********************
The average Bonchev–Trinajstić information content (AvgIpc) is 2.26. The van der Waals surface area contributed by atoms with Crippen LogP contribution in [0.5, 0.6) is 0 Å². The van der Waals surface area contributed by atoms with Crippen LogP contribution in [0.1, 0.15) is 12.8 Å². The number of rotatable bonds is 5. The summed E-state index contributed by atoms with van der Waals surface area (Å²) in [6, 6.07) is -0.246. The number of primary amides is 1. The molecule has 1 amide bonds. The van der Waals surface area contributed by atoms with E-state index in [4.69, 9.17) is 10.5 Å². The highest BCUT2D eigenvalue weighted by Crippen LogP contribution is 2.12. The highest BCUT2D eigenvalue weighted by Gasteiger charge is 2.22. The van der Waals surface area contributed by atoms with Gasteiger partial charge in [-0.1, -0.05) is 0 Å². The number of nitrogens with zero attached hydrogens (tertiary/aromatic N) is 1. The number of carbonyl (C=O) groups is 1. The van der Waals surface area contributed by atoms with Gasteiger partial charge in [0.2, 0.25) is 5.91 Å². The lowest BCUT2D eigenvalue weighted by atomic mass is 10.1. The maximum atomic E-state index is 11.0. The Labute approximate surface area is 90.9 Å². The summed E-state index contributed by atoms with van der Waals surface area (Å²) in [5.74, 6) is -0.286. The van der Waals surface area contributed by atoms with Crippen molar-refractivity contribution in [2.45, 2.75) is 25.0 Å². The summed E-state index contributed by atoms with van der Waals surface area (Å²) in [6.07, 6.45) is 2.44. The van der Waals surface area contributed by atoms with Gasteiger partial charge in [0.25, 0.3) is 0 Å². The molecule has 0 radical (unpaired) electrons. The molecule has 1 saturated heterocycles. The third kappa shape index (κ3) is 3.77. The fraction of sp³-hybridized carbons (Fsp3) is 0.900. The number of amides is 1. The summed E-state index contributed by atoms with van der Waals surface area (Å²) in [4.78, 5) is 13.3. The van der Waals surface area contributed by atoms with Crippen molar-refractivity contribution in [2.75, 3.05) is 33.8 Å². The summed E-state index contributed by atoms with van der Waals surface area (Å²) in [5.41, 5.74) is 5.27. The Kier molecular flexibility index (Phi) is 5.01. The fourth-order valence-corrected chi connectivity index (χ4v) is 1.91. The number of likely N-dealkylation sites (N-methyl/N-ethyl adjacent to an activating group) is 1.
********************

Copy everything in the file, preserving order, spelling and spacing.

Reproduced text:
The average Bonchev–Trinajstić information content (AvgIpc) is 2.26. The van der Waals surface area contributed by atoms with Crippen LogP contribution in [0.5, 0.6) is 0 Å². The van der Waals surface area contributed by atoms with Crippen LogP contribution in [0.1, 0.15) is 12.8 Å². The number of rotatable bonds is 5. The summed E-state index contributed by atoms with van der Waals surface area (Å²) in [6, 6.07) is -0.246. The number of primary amides is 1. The molecule has 1 amide bonds. The van der Waals surface area contributed by atoms with E-state index in [4.69, 9.17) is 10.5 Å². The highest BCUT2D eigenvalue weighted by Crippen LogP contribution is 2.12. The highest BCUT2D eigenvalue weighted by Gasteiger charge is 2.22. The van der Waals surface area contributed by atoms with Gasteiger partial charge in [-0.1, -0.05) is 0 Å². The number of nitrogens with zero attached hydrogens (tertiary/aromatic N) is 1. The number of carbonyl (C=O) groups is 1. The van der Waals surface area contributed by atoms with Gasteiger partial charge in [0.2, 0.25) is 5.91 Å². The lowest BCUT2D eigenvalue weighted by atomic mass is 10.1. The maximum atomic E-state index is 11.0. The Labute approximate surface area is 90.9 Å². The summed E-state index contributed by atoms with van der Waals surface area (Å²) in [5.74, 6) is -0.286. The van der Waals surface area contributed by atoms with Crippen molar-refractivity contribution in [2.45, 2.75) is 25.0 Å². The summed E-state index contributed by atoms with van der Waals surface area (Å²) in [6.07, 6.45) is 2.44. The van der Waals surface area contributed by atoms with Gasteiger partial charge in [0.25, 0.3) is 0 Å². The molecule has 0 radical (unpaired) electrons. The molecule has 1 saturated heterocycles. The third kappa shape index (κ3) is 3.77. The fraction of sp³-hybridized carbons (Fsp3) is 0.900. The number of amides is 1. The summed E-state index contributed by atoms with van der Waals surface area (Å²) in [4.78, 5) is 13.3. The van der Waals surface area contributed by atoms with Crippen molar-refractivity contribution in [2.75, 3.05) is 33.8 Å². The summed E-state index contributed by atoms with van der Waals surface area (Å²) in [5.41, 5.74) is 5.27. The Kier molecular flexibility index (Phi) is 5.01. The fourth-order valence-corrected chi connectivity index (χ4v) is 1.91. The number of likely N-dealkylation sites (N-methyl/N-ethyl adjacent to an activating group) is 1.